1918 - 1930
Beulah Heights Bible Institute was founded in 1918 by Rev. Paul T. Barth and his wife, Hattie. Her mother, Elizabeth Sexton, had communicated her vision of having a Bible-based educational facility in Atlanta with them, and it became the sole purpose and ambition of Paul and Hattie Barth to make this vision become a reality. Rev. Paul Barth served as the first President of the school, starting out with just a few local students, until 1928, when the vision of training young men and women to spread the gospel became even greater, and the school expanded by adding new buildings. The Barths were instrumental in the spread of the Pentecostal movement to the East Coast in the early 1900’s. Hattie Barth’s theology of the “five-fold gospel” helped shape the doctrines of the Pentecostal movement of that era.
The Barths continued operating Beulah Heights Bible Institute together through the next several years, and served as local pastors as well. They made great personal and financial sacrifices in order to keep their dream alive, selling much of their own property to provide the needed finances to keep the school running.
1930 - 1940
Louie W. Stokes was the first graduate of Beulah Heights Bible Institute on May 9, 1929, and then gave his education back to the school by serving as an instructor from 1930-1937. He met his wife Lillian during this time, and after graduating in 1935, she also served as a teacher through 1936-1937. The couple then went to South America as missionaries. The Stokes’ were trophies of Beulah Heights as they answered the Great Commission and gave themselves totally to the cause of Christ.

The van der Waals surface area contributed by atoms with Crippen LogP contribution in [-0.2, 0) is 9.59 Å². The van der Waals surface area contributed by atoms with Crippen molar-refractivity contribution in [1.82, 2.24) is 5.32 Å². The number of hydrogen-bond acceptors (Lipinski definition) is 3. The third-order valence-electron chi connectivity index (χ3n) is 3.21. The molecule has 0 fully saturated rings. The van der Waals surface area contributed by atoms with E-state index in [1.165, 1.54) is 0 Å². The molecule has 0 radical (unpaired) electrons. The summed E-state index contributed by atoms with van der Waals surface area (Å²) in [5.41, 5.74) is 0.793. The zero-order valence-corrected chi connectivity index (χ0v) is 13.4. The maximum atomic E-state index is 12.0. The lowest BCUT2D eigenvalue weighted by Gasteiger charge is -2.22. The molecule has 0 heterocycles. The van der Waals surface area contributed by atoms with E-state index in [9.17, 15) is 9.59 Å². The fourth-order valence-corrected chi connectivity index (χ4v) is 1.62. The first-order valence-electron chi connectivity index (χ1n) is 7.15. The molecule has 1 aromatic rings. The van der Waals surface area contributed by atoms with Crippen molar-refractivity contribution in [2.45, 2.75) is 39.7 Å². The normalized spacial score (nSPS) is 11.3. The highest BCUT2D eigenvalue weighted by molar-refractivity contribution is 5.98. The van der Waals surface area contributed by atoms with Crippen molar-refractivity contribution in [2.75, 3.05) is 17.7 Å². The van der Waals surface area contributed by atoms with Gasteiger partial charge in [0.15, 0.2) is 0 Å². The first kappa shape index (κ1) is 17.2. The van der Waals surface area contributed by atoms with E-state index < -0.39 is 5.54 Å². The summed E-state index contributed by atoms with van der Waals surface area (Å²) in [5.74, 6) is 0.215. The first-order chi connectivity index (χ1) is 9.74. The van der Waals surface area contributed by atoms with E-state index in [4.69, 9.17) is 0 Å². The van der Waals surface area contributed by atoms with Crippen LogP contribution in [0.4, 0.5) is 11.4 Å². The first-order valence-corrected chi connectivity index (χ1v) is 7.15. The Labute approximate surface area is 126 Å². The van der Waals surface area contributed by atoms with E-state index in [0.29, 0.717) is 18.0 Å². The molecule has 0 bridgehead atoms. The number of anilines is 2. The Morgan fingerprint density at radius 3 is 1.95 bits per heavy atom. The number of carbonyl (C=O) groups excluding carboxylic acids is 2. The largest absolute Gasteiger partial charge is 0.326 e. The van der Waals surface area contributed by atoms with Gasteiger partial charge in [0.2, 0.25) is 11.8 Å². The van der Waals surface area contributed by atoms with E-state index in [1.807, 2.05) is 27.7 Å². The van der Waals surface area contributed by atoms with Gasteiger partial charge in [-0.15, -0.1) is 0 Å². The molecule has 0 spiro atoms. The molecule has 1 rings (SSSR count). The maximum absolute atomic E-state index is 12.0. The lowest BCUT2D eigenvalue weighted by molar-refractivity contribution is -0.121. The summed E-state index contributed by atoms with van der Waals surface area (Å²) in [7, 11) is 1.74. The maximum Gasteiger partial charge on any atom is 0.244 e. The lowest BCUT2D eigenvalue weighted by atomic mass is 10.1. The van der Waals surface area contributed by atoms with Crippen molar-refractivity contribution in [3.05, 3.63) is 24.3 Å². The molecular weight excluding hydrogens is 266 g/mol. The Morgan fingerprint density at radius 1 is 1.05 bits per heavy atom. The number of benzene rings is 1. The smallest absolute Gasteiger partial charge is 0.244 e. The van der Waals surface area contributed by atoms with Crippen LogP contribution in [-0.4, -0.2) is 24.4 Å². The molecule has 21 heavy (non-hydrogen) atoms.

Another outstanding graduate in this time frame was Oscar P. Smith. He graduated in 1937 and became a missionary to Colombia, South America. He was threatened, imprisoned and ultimately martyred for attempting to share the gospel. On February 2nd, 1951 after several months of being imprisoned, he was allowed to return home. Three days later he was awakened at 4:00 AM, forced outside, shot in the back, and his home burned.
1940 - 1950
From July 23, 1940 until the summer of 1942, two colleges operated from what became Beulah Heights Bible College; Southeastern, an Assembly of God college, which is now located in Lakeland, Florida shared the campus and faculty as Beulah Heights-Southeastern Bible Institute. Also during the 1940’s, Black Hills Bible Institute was consolidated with Beulah Heights, becoming the official school of the International Pentecostal Assemblies.
Paul Barth passed away in 1942, and Hattie Barth assumed the role of President, continuing the ministry and fulfilling the dream they had shared as a team for so long.
1950 - 1960